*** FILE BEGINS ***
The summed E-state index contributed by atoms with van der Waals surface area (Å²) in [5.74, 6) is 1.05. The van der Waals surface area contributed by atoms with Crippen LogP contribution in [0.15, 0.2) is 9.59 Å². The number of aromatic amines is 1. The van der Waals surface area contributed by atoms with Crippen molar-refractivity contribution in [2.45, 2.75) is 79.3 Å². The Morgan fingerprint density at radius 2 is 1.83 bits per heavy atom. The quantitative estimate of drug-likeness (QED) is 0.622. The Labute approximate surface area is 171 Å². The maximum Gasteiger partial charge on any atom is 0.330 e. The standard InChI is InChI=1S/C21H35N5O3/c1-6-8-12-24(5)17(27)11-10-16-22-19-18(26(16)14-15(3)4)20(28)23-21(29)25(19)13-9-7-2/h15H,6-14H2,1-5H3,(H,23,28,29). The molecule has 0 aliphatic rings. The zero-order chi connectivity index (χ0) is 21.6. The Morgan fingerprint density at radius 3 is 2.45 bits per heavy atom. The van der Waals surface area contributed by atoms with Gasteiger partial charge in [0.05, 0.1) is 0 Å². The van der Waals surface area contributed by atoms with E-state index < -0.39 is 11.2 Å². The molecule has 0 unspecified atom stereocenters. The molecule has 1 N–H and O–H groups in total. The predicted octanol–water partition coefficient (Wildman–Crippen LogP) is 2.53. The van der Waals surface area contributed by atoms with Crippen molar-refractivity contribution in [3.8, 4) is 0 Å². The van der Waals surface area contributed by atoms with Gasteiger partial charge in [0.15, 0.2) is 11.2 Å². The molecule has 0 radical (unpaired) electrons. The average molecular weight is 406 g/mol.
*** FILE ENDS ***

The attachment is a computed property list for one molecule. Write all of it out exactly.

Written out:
The summed E-state index contributed by atoms with van der Waals surface area (Å²) in [5.74, 6) is 1.05. The van der Waals surface area contributed by atoms with Crippen LogP contribution in [0.15, 0.2) is 9.59 Å². The number of aromatic amines is 1. The van der Waals surface area contributed by atoms with Crippen molar-refractivity contribution in [2.45, 2.75) is 79.3 Å². The Morgan fingerprint density at radius 2 is 1.83 bits per heavy atom. The quantitative estimate of drug-likeness (QED) is 0.622. The Labute approximate surface area is 171 Å². The maximum Gasteiger partial charge on any atom is 0.330 e. The standard InChI is InChI=1S/C21H35N5O3/c1-6-8-12-24(5)17(27)11-10-16-22-19-18(26(16)14-15(3)4)20(28)23-21(29)25(19)13-9-7-2/h15H,6-14H2,1-5H3,(H,23,28,29). The molecule has 0 aliphatic rings. The zero-order chi connectivity index (χ0) is 21.6. The Morgan fingerprint density at radius 3 is 2.45 bits per heavy atom. The van der Waals surface area contributed by atoms with Gasteiger partial charge in [0.05, 0.1) is 0 Å². The van der Waals surface area contributed by atoms with E-state index < -0.39 is 11.2 Å². The molecule has 0 unspecified atom stereocenters. The molecule has 1 N–H and O–H groups in total. The predicted octanol–water partition coefficient (Wildman–Crippen LogP) is 2.53. The van der Waals surface area contributed by atoms with Crippen molar-refractivity contribution in [3.8, 4) is 0 Å². The van der Waals surface area contributed by atoms with Gasteiger partial charge in [0.15, 0.2) is 11.2 Å². The molecule has 0 radical (unpaired) electrons. The average molecular weight is 406 g/mol.